- Latest NeoPlasma technology
- 55in and 65in screen sizes
- active 3D playback
- 2500Hz Subfield drive
Not that first impressions were particularly winning. For seeing the VT50 screens sat directly alongside the WT50s, while the flagship plasma screens benefit from a ‘single-layer’ finish and reasonably trim black bezel, they’re nowhere near as stylish as the glinting, uber-svelte WT50 LED models.
Still, with Panasonic’s plasmas it’s never been about their looks. All that’s really mattered is that they consistently perform arguably better than any other flat TV technology (until OLED arrives, anyway!). And in this respect there’s plenty of good news to report with the VT50 series.
For a start, Panasonic claims its latest plasma models are 1.5x brighter than last year’s VT30 series (and no, we have no idea what happened to the VT40s!). This is, of course, potentially very significant when you’re dealing with a screen that’s equipped with active 3D playback, as every last candela of brightness counts when you’re working with active shutter 3D glasses.
Panasonic has also once again refined the Louver filter in the screen to reduce room reflections (to boost contrast); has further improved its Infinite Black technology (it’s now called Infinite Black Ultra); and has introduced something new called the 2500 Focussed Field Drive. Essentially this ups motion crispness and clarity by delivering ‘2500Hz subfield driving’ instead of the previous 600Hz subfield driving.
In action, both the 55in P55VT50 and 65in P65VT50 on show at the CES both looked pretty much exactly as we would have hoped. Black levels looked nothing short of awesome, especially as the latest louver filter really did do an excellent job of soaking up the harsh lighting you inevitably get on a trade show floor. But also dark parts of the picture still contain plenty of shadow detail, thanks to the ‘self-emissive’ nature of plasma technology allowing individual pixels to enjoy their own more or less independent brightness levels.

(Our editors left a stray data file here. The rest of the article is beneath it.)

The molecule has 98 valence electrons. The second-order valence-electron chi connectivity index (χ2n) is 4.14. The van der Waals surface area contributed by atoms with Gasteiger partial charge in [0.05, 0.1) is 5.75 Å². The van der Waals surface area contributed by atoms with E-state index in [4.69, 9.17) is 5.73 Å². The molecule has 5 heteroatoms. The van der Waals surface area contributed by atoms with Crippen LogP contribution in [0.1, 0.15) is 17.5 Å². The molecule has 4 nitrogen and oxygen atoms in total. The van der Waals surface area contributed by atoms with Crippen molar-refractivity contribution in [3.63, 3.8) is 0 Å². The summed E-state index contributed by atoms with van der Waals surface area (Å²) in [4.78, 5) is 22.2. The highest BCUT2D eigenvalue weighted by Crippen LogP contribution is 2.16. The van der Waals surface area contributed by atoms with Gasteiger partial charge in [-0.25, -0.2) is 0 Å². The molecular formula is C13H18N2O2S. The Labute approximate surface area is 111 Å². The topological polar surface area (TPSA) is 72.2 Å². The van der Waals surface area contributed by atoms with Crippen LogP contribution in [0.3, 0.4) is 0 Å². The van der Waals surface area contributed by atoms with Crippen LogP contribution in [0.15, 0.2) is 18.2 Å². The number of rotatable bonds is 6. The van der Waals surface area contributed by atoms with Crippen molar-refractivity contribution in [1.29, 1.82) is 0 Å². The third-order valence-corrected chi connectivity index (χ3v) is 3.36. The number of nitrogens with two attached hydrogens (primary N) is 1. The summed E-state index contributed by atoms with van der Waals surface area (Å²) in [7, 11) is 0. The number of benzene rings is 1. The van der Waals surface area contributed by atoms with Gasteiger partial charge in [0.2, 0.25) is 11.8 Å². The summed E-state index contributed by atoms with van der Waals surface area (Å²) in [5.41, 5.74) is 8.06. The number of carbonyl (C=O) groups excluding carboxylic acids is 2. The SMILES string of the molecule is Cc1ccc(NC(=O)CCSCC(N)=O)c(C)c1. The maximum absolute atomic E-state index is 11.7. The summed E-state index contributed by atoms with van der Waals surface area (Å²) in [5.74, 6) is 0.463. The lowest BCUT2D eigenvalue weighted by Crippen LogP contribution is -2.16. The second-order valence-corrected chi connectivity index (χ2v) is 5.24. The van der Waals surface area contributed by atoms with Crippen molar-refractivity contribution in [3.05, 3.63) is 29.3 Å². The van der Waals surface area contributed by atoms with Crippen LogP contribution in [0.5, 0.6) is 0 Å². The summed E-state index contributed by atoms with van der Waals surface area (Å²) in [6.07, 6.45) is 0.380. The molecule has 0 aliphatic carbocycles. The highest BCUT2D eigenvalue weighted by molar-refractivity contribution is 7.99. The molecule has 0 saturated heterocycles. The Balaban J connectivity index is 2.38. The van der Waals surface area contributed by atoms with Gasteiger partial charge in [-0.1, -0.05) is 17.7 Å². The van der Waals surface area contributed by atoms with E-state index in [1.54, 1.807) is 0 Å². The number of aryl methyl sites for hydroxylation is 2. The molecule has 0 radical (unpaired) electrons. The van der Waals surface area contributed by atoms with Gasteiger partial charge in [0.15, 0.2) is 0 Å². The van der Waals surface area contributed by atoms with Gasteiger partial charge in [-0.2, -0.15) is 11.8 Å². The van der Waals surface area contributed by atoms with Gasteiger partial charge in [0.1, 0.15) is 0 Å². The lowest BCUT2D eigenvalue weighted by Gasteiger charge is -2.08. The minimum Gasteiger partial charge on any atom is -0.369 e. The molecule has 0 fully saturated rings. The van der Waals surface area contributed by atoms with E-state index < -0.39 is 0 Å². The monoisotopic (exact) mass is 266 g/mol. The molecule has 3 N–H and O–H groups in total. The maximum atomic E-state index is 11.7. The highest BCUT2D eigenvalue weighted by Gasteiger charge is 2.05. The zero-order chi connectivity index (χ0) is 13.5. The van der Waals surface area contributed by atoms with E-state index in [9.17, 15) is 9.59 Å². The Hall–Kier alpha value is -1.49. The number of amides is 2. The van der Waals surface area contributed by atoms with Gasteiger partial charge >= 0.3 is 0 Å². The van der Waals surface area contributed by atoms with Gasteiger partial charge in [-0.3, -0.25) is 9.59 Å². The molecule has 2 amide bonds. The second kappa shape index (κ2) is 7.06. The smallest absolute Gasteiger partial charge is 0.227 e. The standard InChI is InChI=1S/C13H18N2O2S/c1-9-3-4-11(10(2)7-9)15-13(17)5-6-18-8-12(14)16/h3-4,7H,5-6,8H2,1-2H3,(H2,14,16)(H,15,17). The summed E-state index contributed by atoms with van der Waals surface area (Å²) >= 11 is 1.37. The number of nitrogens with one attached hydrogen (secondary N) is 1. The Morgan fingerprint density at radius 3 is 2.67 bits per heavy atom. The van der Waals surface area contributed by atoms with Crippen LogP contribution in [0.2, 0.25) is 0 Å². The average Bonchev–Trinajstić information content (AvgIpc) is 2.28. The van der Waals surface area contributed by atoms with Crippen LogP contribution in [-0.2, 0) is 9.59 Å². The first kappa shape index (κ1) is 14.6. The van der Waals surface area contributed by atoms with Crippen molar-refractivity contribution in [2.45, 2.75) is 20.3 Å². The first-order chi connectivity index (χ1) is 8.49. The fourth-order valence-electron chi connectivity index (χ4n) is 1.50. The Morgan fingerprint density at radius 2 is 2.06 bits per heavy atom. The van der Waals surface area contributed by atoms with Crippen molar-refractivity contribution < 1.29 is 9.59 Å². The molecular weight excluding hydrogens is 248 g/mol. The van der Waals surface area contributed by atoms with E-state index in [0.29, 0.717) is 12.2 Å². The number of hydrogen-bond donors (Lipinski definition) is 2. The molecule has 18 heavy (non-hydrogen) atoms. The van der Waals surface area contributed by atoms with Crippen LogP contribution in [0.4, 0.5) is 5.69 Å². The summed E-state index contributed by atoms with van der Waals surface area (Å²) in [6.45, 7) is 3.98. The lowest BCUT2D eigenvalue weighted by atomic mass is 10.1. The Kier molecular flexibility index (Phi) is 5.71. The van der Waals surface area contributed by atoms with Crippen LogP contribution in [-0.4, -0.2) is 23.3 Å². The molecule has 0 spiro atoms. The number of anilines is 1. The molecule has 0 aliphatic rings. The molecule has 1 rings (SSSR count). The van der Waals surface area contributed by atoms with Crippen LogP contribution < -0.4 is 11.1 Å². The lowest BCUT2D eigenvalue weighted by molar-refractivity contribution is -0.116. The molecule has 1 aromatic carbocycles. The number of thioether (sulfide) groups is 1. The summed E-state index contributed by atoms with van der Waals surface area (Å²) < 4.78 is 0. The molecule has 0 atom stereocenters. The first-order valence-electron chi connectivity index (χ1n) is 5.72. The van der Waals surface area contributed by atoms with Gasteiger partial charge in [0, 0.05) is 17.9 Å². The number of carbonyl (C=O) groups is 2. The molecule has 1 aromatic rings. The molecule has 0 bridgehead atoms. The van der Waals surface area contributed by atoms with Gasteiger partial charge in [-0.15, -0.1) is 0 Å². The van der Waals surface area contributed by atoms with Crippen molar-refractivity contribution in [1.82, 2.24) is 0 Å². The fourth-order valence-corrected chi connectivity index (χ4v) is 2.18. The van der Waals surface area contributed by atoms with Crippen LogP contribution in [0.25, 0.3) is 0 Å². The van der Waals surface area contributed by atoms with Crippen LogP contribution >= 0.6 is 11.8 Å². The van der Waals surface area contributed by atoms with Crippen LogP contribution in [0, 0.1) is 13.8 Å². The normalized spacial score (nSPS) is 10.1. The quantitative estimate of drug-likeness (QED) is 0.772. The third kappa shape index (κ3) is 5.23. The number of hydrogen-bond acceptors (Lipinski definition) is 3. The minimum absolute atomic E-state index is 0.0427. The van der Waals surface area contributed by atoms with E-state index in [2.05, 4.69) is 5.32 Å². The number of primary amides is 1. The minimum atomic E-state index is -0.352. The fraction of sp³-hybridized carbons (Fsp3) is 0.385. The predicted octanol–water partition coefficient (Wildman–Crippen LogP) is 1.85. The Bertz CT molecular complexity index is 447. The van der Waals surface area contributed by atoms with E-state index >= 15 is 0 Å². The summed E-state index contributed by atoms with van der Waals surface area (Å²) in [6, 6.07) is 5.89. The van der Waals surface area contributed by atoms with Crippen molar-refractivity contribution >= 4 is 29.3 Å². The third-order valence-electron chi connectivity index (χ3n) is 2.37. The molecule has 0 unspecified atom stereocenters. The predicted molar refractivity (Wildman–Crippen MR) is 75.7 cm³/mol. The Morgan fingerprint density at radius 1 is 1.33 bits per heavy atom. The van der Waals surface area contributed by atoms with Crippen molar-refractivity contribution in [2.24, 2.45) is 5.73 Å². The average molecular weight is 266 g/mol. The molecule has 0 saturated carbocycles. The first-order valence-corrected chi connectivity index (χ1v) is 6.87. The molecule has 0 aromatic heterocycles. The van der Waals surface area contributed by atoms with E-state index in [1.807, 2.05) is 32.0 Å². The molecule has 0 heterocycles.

Images also look startlingly bright. They’re not as intense as those of the WT50 models perhaps, but they don’t look nearly as muted as many plasma images tend to when placed in a high-brightness environment.
Motion seems nicely judged too, with no blurring and minimal judder despite the motion processing – assuming it was active – not causing significant side effects.
As for colours, they seem to deliver another improvement again over the already striking efforts of 2011’s top-flight plasmas, with a wider range that’s achieved without compromising the familiar tonal subtleties. Some colours looked a touch noisy, but we suspect this was simply because Panasonic had cranked up all the VT50 demo units’ picture settings to ’11’, to compete with the LCD models. In a normal, much less bright domestic environment it will likely be a fairly simple job to calm colours down to the point where the noise evaporates.
The same goes – hopefully – for the only other problem noted during our hands on: noticeable dot noise over skin tones during camera pans. This used to be common on plasma TVs, but thankfully doesn’t appear often these days unless, as is likely the case here, a plasma screen’s brightness setting has been left too high.
With the VT50 models also reminding us of plasma’s excellent viewing angle capabilities and carrying Panasonic’s latest, much-improved Smart Viera online platform, there seems little reason to doubt that they will be there or thereabouts again come awards time at the end of 2012. Especially if their 3D talents (which surprisingly didn’t appear to be on show at the CES) turn out to be at least as good as those of last year’s Panasonic plasma models. That said, there’s also no doubt that the competition they face from rival brands and even rival technologies this year will be unprecedentedly high.
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